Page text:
Backpatches & Elbowpatches #10: Music Theory in Metal Studies – Invisible Oranges

As I noted in my inaugural Backpatches & Elbowpatches column, one of the first major publications in what would become Metal Studies was Robert Walser’s Running with the Devil: Power Gender, and Madness in Heavy Metal Music(1993). At the time, perhaps the most radical aspect of this book was that Walser employed a significant amount of musical analysis with a level of detail that was at the time almost strictly reserved for classical music. It’s pretty great; I still assign the chapter on Eddie van Halen and “Eruption.” As one of the New Musicology cohort of the early 1990s, Walser also brought in concepts from cultural studies and gender studies to bear on the topic.

However, this musicologically rigorous mode of metal scholarship was not immediately followed up on. Glenn Pillsbury’s excellent book Damage Incorporated: Metallica and the Production of Musical Identity arrived more than a decade later in 2006. Walser himself has never really been involved with Metal Studies, and according to his faculty bio at Case Western he is now researching music production tech and neuroscience. He’s also apparently been a regular expert witness for plaintiffs in copyright infringement cases, in which he and other music scholars leverage the general public’s lack of musical acumen to argue, for example, that two R&B songs being in the key of B-flat major is a ““suspicious coincidence.” Good thing there are still eleven other major keys available so the rest of us can keep writing music without worrying about getting sued. On the other hand, in 2017 Walser and his partner Susan McClary (also a musicologist of note) endowed an American Council of Learned Societies fellowship in Music Studies with a gift of $1.6 million, which has me thinking that I should look into these expert witness gigs. Anybody know anyone at the 9th Circuit?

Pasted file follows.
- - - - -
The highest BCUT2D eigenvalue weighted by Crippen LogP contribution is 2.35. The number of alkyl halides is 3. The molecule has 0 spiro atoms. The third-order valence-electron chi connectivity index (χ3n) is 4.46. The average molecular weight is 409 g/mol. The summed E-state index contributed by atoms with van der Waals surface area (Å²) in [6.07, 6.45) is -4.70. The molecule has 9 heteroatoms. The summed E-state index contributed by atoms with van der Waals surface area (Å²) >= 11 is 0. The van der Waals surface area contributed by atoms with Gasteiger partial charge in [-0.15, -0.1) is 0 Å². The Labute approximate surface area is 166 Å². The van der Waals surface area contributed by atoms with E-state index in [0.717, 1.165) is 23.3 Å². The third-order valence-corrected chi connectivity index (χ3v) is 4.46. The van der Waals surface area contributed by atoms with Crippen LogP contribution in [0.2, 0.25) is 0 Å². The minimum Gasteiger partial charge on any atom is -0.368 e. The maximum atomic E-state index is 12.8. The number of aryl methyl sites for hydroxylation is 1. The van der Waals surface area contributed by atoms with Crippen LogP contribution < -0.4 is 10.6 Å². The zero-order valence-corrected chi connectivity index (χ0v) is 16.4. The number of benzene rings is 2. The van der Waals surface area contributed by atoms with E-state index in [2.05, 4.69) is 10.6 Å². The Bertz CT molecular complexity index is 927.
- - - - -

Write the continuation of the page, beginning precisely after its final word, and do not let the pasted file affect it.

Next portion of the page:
(Worth noting that in the aftermath of the “Blurred Lines” case, nearly any act with a Top-40 hit can now expect opportunistic lawsuits by nobodies or older artists claiming that generic stylistic attributes or basic musical gestures entitle them to co-writer credits and a cut of the publishing.)

But I digress.

All this to say that in an alternate timeline the Metal Studies field might have formed with more of a grounding in musicology, but as it is the field came together with much more of a tendency towards cultural studies and sociology. From my vantage point in musicology, it sometimes gave the impression that we were mostly talking “around” the musical aspects of metal, focusing on metal discourse, fan behavior, politics, and so forth while ignoring the reason all that stuff exists. Yet the interdisciplinary nature of the field also means that in some cases the characteristics of the music itself truly might not matter – musical analysis probably doesn’t add much to a metal-related study in sociological network theory or a similar quantitative field. Indeed, the fact that music is involved at all, as opposed to some other activity, might actually be somewhat tangential to the thesis. It’s likely inevitable that individual disciplines within an interdisciplinary …….


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